WASTE/ENERGY: Where's All The Garbage Trash? The Fedy Want It; So, let 'eym at it!

Although waste handling firms can expect very little from Congress in the labor law arena, they should continue to monitor state legislatures, where workplace rules are undergoing profound changes.

States are dealing with a wide range of employment issues, according to an annual survey conducted by the Labor Department's Bureau of Labor Statistics (BLS). Lawmakers are focusing on minimum wages, employee testing, discrimination and worker privacy.

"Overall, the level of activity was normal," said Labor Department Analyst Richard Nelson, who has tracked state legislative actions for 20 years. "I didn't see any major swings in any [labor law] areas. I don't think there were any surprises.

However, Nelson noted an unprecedented change after the 1994 elections when control over nearly half of the states' labor agencies shifted from one political party to another. As a result, most of these agencies were subjected to thorough operations reviews. "A lot of state labor commissions are looking at structure, re-examining how they do things," he said.

Legal changes in worker privacy is a continuing trend at the state level, according to a BLS survey. Employers in Indiana, Louisiana, Maine, New Mexico and Oregon now have legal immunity when they provide other employers with job performance information about a current or former employee. Fearing retaliatory lawsuits by workers, many employers refuse to furnish employee recommendations or additional information other than to confirm salary and dates of employment.

Although most states considered either introducing a minimum wage law or increasing the minimum wage in 1995, only Massachusetts took action - approving a wage increase to $4.75 and a jump to $5.25 in January 1997.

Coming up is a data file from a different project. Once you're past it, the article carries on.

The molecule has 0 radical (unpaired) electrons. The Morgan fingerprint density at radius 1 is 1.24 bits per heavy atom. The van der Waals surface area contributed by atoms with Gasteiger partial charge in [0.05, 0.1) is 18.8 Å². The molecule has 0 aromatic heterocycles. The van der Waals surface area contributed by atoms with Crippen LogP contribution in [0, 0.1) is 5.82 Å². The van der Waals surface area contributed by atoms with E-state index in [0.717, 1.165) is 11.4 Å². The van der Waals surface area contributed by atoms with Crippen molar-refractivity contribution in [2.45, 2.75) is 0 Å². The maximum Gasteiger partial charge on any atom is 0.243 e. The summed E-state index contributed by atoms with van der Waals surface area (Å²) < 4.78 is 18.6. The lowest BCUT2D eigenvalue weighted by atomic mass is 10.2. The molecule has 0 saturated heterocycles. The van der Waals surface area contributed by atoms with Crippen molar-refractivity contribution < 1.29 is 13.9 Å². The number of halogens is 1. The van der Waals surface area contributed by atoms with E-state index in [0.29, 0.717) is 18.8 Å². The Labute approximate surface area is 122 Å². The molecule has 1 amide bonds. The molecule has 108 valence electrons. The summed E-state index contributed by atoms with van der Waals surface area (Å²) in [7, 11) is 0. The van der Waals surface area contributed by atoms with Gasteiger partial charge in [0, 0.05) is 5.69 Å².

Currently, the federal minimum wage is $4.25 per hour. If the Clinton administration has its way, the minimum wage will climb by $0.90 per hour over a two-year period. Minimum wage rates in 12 states and the District of Columbia exceed the federal rate.

Significant changes in equal employment laws occurred in several states. Rhode Island now bans employment discrimination based on sexual orientation. Meanwhile, Arkansas amended its laws to prohibit gender discrimination by state employers.

Another area with an equal employment angle - genetic testing - is getting attention in some states. New Hampshire lawmakers voted to ban the use of genetic testing as a condition for employment or membership in a labor organization or in granting licenses. In addition, Maine voted to prohibit employers from insisting that job applicants submit to HIV tests or disclose if they have ever had such a test.

Finally, the Texas legislature voted to exempt employees from participating in a workplace "trip reduction plan" if the employees live within 30 miles of work or spend an hour or less commuting to work. The trip plan stems from a soon-to-be-abandoned effort by the U.S. Environmental Protection Agency to decrease air pollution by reducing automobile commuting.